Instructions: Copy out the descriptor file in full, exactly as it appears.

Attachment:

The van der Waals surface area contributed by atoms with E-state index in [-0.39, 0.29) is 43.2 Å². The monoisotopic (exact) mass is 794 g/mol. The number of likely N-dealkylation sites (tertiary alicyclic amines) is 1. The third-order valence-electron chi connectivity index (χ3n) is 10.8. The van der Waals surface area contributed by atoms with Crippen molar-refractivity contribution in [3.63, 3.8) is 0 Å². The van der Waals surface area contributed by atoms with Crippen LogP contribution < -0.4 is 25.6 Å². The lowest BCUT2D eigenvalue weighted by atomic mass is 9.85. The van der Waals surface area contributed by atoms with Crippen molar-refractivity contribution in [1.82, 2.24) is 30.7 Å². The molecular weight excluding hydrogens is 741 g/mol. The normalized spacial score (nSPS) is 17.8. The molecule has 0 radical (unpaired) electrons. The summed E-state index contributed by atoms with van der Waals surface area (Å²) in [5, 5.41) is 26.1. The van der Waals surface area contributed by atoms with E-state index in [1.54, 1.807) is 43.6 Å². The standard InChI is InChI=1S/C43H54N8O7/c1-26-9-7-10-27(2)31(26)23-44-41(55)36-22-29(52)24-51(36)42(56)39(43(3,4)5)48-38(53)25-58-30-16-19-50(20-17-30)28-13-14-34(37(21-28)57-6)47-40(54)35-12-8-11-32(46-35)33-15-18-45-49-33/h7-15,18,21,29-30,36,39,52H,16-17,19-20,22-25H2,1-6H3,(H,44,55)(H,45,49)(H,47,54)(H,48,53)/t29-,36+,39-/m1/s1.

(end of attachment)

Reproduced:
The van der Waals surface area contributed by atoms with E-state index in [-0.39, 0.29) is 43.2 Å². The monoisotopic (exact) mass is 794 g/mol. The number of likely N-dealkylation sites (tertiary alicyclic amines) is 1. The third-order valence-electron chi connectivity index (χ3n) is 10.8. The van der Waals surface area contributed by atoms with Crippen molar-refractivity contribution in [3.63, 3.8) is 0 Å². The van der Waals surface area contributed by atoms with Crippen LogP contribution < -0.4 is 25.6 Å². The lowest BCUT2D eigenvalue weighted by atomic mass is 9.85. The van der Waals surface area contributed by atoms with Crippen molar-refractivity contribution in [1.82, 2.24) is 30.7 Å². The molecular weight excluding hydrogens is 741 g/mol. The normalized spacial score (nSPS) is 17.8. The molecule has 0 radical (unpaired) electrons. The summed E-state index contributed by atoms with van der Waals surface area (Å²) in [5, 5.41) is 26.1. The van der Waals surface area contributed by atoms with E-state index in [1.54, 1.807) is 43.6 Å². The standard InChI is InChI=1S/C43H54N8O7/c1-26-9-7-10-27(2)31(26)23-44-41(55)36-22-29(52)24-51(36)42(56)39(43(3,4)5)48-38(53)25-58-30-16-19-50(20-17-30)28-13-14-34(37(21-28)57-6)47-40(54)35-12-8-11-32(46-35)33-15-18-45-49-33/h7-15,18,21,29-30,36,39,52H,16-17,19-20,22-25H2,1-6H3,(H,44,55)(H,45,49)(H,47,54)(H,48,53)/t29-,36+,39-/m1/s1.